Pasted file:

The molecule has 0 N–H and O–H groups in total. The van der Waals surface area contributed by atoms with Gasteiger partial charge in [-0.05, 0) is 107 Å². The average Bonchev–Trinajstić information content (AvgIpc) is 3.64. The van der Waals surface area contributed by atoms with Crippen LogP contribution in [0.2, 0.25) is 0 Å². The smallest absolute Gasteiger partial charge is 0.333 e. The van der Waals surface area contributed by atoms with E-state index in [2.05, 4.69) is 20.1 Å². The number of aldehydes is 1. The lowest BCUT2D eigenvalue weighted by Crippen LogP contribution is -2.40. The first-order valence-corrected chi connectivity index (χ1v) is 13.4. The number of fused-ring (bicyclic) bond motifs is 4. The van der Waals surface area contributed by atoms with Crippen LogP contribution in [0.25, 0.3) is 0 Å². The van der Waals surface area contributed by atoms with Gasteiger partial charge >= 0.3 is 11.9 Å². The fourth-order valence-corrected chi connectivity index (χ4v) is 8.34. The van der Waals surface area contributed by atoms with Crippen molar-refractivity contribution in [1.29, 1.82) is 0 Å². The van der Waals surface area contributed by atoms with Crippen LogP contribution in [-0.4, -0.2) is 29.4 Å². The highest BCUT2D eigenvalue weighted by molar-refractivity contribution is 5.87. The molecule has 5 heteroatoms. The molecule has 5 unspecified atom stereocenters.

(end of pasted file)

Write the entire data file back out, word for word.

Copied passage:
The molecule has 0 N–H and O–H groups in total. The van der Waals surface area contributed by atoms with Gasteiger partial charge in [-0.05, 0) is 107 Å². The average Bonchev–Trinajstić information content (AvgIpc) is 3.64. The van der Waals surface area contributed by atoms with Crippen LogP contribution in [0.2, 0.25) is 0 Å². The smallest absolute Gasteiger partial charge is 0.333 e. The van der Waals surface area contributed by atoms with E-state index in [2.05, 4.69) is 20.1 Å². The number of aldehydes is 1. The lowest BCUT2D eigenvalue weighted by Crippen LogP contribution is -2.40. The first-order valence-corrected chi connectivity index (χ1v) is 13.4. The number of fused-ring (bicyclic) bond motifs is 4. The van der Waals surface area contributed by atoms with Crippen LogP contribution in [0.25, 0.3) is 0 Å². The van der Waals surface area contributed by atoms with Gasteiger partial charge >= 0.3 is 11.9 Å². The fourth-order valence-corrected chi connectivity index (χ4v) is 8.34. The van der Waals surface area contributed by atoms with Crippen molar-refractivity contribution in [1.29, 1.82) is 0 Å². The van der Waals surface area contributed by atoms with Crippen LogP contribution in [-0.4, -0.2) is 29.4 Å². The highest BCUT2D eigenvalue weighted by molar-refractivity contribution is 5.87. The molecule has 5 heteroatoms. The molecule has 5 unspecified atom stereocenters.